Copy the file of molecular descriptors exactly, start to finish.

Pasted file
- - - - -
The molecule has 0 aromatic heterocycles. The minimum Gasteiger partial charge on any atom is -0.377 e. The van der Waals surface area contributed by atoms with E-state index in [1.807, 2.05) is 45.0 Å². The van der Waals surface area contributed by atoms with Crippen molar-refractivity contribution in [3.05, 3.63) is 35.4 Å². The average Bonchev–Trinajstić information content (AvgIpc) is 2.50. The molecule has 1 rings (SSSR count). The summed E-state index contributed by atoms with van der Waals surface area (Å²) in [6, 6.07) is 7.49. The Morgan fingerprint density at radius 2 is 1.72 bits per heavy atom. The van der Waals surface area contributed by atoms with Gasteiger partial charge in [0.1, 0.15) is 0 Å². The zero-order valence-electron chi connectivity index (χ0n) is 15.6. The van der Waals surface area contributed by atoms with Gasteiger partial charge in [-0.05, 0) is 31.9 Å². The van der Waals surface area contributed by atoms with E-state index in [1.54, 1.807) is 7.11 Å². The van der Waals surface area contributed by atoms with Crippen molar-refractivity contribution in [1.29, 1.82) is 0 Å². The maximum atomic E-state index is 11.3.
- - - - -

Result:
The molecule has 0 aromatic heterocycles. The minimum Gasteiger partial charge on any atom is -0.377 e. The van der Waals surface area contributed by atoms with E-state index in [1.807, 2.05) is 45.0 Å². The van der Waals surface area contributed by atoms with Crippen molar-refractivity contribution in [3.05, 3.63) is 35.4 Å². The average Bonchev–Trinajstić information content (AvgIpc) is 2.50. The molecule has 1 rings (SSSR count). The summed E-state index contributed by atoms with van der Waals surface area (Å²) in [6, 6.07) is 7.49. The Morgan fingerprint density at radius 2 is 1.72 bits per heavy atom. The van der Waals surface area contributed by atoms with Gasteiger partial charge in [0.1, 0.15) is 0 Å². The zero-order valence-electron chi connectivity index (χ0n) is 15.6. The van der Waals surface area contributed by atoms with Gasteiger partial charge in [-0.05, 0) is 31.9 Å². The van der Waals surface area contributed by atoms with E-state index in [1.54, 1.807) is 7.11 Å². The van der Waals surface area contributed by atoms with Crippen molar-refractivity contribution in [1.29, 1.82) is 0 Å². The maximum atomic E-state index is 11.3.